Bible Question: Faithful and Discreet Slave

by XBEHERE 5 Replies latest watchtower bible

    Matthew 24: 45 “Who really is the faithful and discreet slave whom his master appointed over his domestics, to give them their food at the proper time? 46 Happy is that slave if his master on arriving finds him doing so. 47 Truly I say to YOU , He will appoint him over all his belongings.

    Ok pretty much most of us who post on here can agree that the WT misapplies these verses.. so what do you think it really means? Is it just another of Jesus parables?

  • Leolaia


    Very interesting explanation. So it is a parable Jesus perhaps used to teach something. Makes sense.. how many of us, if were not JW's would read those verses and conclude that we needed to find gods visible org on earth from it? Nobody, we only believed it because they told us to.

  • NeonMadman

    I think it is a rhetorical question directed at individuals. The WTS generally quotes these verses out of context, ignoring the verses immediately preceding:

    Mat 24:43

    But understand this: If the owner of the house had known at what time of night the thief was coming, he would have kept watch and would not have let his house be broken into.

    Mat 24:44

    So you also must be ready, because the Son of Man will come at an hour when you do not expect him.

    In that context, when Jesus asks, "Who then is the faithful and discreet slave?", He is obviously alluding to what He has just said in the above verses. Each individual must decide for himself whether he will be "faithful and discreet," faithfully carrying out his Master's assignments, when the Master returns unannounced at a time that the servant would not know. The alternative would be to take the position of the evil slave - "my master is delaying" - and carry on as if the master would never return.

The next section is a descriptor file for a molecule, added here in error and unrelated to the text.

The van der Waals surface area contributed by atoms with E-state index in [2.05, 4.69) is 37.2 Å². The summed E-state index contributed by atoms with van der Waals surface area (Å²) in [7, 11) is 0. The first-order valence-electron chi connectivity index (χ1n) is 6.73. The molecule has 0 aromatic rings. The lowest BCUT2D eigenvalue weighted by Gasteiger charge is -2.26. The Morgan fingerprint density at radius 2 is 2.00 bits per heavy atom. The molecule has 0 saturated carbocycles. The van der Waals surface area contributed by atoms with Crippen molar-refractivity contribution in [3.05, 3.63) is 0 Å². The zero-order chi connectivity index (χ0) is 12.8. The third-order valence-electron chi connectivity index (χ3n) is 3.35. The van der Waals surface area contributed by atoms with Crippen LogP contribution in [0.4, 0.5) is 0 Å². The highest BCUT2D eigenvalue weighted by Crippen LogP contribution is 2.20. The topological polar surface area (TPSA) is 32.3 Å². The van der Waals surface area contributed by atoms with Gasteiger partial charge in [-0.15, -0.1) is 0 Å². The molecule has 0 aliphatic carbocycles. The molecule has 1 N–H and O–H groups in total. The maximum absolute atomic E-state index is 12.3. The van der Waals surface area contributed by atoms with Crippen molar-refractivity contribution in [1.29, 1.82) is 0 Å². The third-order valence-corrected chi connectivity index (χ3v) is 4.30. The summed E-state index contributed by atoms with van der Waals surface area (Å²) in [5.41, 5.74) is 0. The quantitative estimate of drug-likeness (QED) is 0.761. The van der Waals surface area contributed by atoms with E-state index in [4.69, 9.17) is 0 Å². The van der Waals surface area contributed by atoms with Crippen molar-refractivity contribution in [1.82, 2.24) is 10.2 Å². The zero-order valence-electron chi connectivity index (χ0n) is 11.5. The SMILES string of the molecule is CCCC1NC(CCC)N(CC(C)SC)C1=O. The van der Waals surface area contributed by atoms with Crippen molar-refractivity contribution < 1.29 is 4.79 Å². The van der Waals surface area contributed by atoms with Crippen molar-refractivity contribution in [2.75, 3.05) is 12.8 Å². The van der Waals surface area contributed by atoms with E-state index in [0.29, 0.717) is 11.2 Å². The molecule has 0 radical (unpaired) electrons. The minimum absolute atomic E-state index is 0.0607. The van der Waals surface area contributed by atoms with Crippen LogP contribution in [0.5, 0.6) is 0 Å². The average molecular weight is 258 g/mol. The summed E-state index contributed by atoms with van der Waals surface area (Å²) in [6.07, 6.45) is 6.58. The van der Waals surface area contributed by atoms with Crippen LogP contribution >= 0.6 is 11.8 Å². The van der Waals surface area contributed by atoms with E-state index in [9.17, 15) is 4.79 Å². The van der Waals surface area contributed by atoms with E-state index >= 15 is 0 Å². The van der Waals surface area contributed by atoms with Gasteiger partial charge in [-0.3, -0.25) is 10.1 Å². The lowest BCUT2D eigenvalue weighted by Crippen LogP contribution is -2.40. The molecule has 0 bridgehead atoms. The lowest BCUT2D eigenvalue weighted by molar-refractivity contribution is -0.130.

Interestingly, it is only one who expects the master to return at a specific time who can really conclude that the master is delaying - given the WTS's history of date-setting, they would seem to qualify better as the evil slave than the faithful one.

    And if the WTS (or anyone else) really believes that the FDS is a "class" that was appointed by Jesus to a position of authority, the burden of proof for such a position is clearly upon them, since the plain reading of the text does not even come close to supporting such a claim.

  • NeonMadman

    Dang, Leo, every time I think I've written a good answer on this type of thread, you trump me with a fancier one (and usually faster than I can post too)...

    Please tell me you have at least a doctorate in theology so I won't feel so bad?

  • peacefulpete

    Also note that Luke locates the Matthean (I no longer see Q as necessary) parable away from the apocalyptic section and placed it just after and narratively connects it with another slave/ master parable. This shows clearly that the author of Luke did not understand the parable as any 'sign' or feature of the last days.

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